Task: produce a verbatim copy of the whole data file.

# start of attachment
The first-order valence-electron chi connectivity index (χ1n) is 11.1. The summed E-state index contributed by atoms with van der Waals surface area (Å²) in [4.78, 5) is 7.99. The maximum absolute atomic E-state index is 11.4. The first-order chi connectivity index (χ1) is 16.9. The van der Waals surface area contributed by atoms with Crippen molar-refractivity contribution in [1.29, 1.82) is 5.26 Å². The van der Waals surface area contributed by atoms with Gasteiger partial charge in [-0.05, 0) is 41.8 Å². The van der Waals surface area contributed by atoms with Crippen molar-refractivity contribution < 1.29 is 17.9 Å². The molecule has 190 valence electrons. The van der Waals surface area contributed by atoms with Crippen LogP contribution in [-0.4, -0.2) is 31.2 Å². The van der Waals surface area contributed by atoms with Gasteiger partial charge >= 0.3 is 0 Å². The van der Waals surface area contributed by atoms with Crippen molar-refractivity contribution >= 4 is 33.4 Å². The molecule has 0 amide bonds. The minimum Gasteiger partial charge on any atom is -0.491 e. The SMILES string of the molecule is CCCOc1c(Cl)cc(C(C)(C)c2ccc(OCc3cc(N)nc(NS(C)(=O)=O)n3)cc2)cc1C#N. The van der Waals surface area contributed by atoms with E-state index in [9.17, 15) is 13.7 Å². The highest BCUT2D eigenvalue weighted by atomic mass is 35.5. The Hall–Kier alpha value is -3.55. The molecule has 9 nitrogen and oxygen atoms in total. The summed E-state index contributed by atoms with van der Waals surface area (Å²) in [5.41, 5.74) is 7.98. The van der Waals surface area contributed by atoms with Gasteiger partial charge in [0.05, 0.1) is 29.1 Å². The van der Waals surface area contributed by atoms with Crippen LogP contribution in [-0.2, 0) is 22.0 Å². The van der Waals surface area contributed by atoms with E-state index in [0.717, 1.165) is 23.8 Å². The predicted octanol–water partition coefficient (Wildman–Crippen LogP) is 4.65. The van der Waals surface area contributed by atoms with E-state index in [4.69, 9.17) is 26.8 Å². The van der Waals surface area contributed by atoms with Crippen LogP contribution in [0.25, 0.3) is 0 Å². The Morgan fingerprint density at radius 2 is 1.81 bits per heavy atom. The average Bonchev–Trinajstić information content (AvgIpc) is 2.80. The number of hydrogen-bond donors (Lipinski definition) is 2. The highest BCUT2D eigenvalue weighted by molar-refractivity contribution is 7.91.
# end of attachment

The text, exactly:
The first-order valence-electron chi connectivity index (χ1n) is 11.1. The summed E-state index contributed by atoms with van der Waals surface area (Å²) in [4.78, 5) is 7.99. The maximum absolute atomic E-state index is 11.4. The first-order chi connectivity index (χ1) is 16.9. The van der Waals surface area contributed by atoms with Crippen molar-refractivity contribution in [1.29, 1.82) is 5.26 Å². The van der Waals surface area contributed by atoms with Gasteiger partial charge in [-0.05, 0) is 41.8 Å². The van der Waals surface area contributed by atoms with Crippen molar-refractivity contribution < 1.29 is 17.9 Å². The molecule has 190 valence electrons. The van der Waals surface area contributed by atoms with Crippen LogP contribution in [-0.4, -0.2) is 31.2 Å². The van der Waals surface area contributed by atoms with Gasteiger partial charge >= 0.3 is 0 Å². The van der Waals surface area contributed by atoms with Crippen molar-refractivity contribution >= 4 is 33.4 Å². The molecule has 0 amide bonds. The minimum Gasteiger partial charge on any atom is -0.491 e. The SMILES string of the molecule is CCCOc1c(Cl)cc(C(C)(C)c2ccc(OCc3cc(N)nc(NS(C)(=O)=O)n3)cc2)cc1C#N. The van der Waals surface area contributed by atoms with E-state index in [9.17, 15) is 13.7 Å². The highest BCUT2D eigenvalue weighted by atomic mass is 35.5. The Hall–Kier alpha value is -3.55. The molecule has 9 nitrogen and oxygen atoms in total. The summed E-state index contributed by atoms with van der Waals surface area (Å²) in [5.41, 5.74) is 7.98. The van der Waals surface area contributed by atoms with Gasteiger partial charge in [0.05, 0.1) is 29.1 Å². The van der Waals surface area contributed by atoms with Crippen LogP contribution in [-0.2, 0) is 22.0 Å². The van der Waals surface area contributed by atoms with E-state index in [0.717, 1.165) is 23.8 Å². The predicted octanol–water partition coefficient (Wildman–Crippen LogP) is 4.65. The van der Waals surface area contributed by atoms with E-state index in [4.69, 9.17) is 26.8 Å². The van der Waals surface area contributed by atoms with Crippen LogP contribution in [0.25, 0.3) is 0 Å². The Morgan fingerprint density at radius 2 is 1.81 bits per heavy atom. The average Bonchev–Trinajstić information content (AvgIpc) is 2.80. The number of hydrogen-bond donors (Lipinski definition) is 2. The highest BCUT2D eigenvalue weighted by molar-refractivity contribution is 7.91.